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Rene Trabelsi, a Jewish businessman, was recently appointed to be Tunisia’s minister of tourism. The country has been facing economic difficulties including unemployment and high inflation.  It is hoped that Trabelsi, who runs a successful business in the tourism sector, can help with the economy. Trabelsi owns the Royal First Travel agency, which organizes pilgrimages to Djerba, the oldest synagogue in Africa, attracting 300,000 tourists annually.  Trabelsi will be Tunisia’s  third-ever Jewish minister in the predominantly Muslim country. His father, Peres Trabelsi, was a key leader in the Jewish-Tunisian community.  Trabelsi  spends half the year living in France and the other in his birth country of Tunisia, where  he is a prominent media figure due to his calls for Jewish-Muslim coexistence. According to the Associated Press, at one point Tunisia was home to 10,000 Jews, but today only 1,500 remain. Most of the Jewish population fled to France after the country gained its independence.   



Two Jewish teenagers were assaulted in Paris earlier this month.  One of the victims, a 19-year-old male, was attacked by three men who attempted  to steal his wallet and computer. When the perpetrators noticed he was wearing a yarmulke, they became more aggressive in their attack and repeatedly kicked the victim in the back. The other victim is a teenage girl who reported that a Muslim man struck her in back of the head while yelling in Arabic. She told officials that he also made gestures of firing a gun at her. Officials believe the girl was singled out because of her private school uniform which identifies her as Jewish. In a separate incident, “Long live Palestine, Jews out”  was spray-painted on a Paris synagogue in Les Lilas, an eastern suburb of Paris bordering on the 19th District, the same location where the other two attacks occurred.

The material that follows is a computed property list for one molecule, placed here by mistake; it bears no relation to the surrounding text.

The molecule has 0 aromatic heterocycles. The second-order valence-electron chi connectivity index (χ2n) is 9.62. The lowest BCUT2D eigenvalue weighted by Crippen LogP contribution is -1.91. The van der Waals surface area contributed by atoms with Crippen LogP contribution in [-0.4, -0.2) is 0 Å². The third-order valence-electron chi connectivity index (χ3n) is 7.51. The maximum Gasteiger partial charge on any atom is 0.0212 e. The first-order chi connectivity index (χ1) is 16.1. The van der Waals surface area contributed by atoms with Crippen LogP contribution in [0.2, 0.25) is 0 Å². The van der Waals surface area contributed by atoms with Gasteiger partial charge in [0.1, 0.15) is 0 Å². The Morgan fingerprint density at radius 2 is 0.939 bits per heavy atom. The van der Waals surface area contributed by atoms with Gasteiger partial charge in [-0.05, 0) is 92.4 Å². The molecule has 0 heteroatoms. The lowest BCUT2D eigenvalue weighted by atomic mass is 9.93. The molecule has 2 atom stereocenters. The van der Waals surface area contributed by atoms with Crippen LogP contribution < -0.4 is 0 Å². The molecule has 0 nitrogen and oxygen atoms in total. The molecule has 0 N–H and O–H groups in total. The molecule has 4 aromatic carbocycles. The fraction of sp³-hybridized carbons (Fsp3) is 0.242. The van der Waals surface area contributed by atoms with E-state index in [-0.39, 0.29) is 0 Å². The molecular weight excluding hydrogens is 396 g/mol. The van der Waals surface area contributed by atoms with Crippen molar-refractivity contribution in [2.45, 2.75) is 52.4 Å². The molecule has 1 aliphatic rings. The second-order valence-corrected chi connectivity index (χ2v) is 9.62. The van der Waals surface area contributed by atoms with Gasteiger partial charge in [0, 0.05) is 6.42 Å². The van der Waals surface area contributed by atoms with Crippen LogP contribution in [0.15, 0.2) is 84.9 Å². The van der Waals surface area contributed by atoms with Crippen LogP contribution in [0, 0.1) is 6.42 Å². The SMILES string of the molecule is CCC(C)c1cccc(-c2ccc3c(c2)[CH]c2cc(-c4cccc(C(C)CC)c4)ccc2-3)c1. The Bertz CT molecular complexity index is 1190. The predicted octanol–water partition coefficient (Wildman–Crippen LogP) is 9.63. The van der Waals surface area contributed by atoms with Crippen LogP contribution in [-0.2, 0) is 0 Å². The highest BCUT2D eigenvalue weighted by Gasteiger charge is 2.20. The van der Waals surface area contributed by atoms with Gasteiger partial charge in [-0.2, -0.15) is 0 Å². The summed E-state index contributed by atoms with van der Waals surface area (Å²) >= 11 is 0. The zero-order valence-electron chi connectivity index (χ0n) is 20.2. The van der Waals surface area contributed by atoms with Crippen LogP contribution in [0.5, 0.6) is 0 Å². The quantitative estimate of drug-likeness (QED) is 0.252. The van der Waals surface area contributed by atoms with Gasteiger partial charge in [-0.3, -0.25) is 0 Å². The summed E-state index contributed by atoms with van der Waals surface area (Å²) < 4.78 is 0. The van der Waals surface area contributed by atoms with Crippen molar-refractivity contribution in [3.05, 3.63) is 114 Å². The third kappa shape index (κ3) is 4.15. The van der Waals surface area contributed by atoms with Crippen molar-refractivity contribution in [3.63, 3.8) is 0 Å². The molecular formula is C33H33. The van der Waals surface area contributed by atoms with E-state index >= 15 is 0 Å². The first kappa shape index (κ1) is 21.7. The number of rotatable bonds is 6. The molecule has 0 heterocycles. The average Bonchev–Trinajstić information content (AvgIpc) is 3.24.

The Polish city of Lodz was in the process of demolishing some old wooden shacks when they discovered a  150-year-old Torah scroll hidden within the walls of one of the houses. Other Jewish artifacts were also found in the walls.  The scroll was shipped to Israel. The Lodz ghetto was established in 1940 and became the second-largest ghetto created by the Nazis. About 164,000 Jews were held there before it was finally liquidated toward the end of 1944.



Israel’s tourism took a dive in 2014 due to escalations from the Gaza war,  but it seems to have finally recovered, with Israel’s Ministry of Tourism reporting a record-breaking number of visitors.   October saw some 500,000 visitors, the largest number ever for a single month. The Tourism Ministry said the most significant increase is in arrivals from Poland (up 90%), followed by Hungary (up 65%), Italy (50%),  and Romania and the Netherlands (40% each). One explanation for the tourism boom is the new Open Skies aviation pact with the European Union, which has caused the price of airfare to decline while the number of carriers serving Israel continues to increase.  Wow Air, an Icelandic budget airline, says it will resume flights to Israel by the summer; they have been acquired by rival Icelandair. El Al is capitalizing on the growth by starting a new route between Tel Aviv and Manchester beginning in May 2019. This will allow them to compete with EasyJet, a low-cost carrier.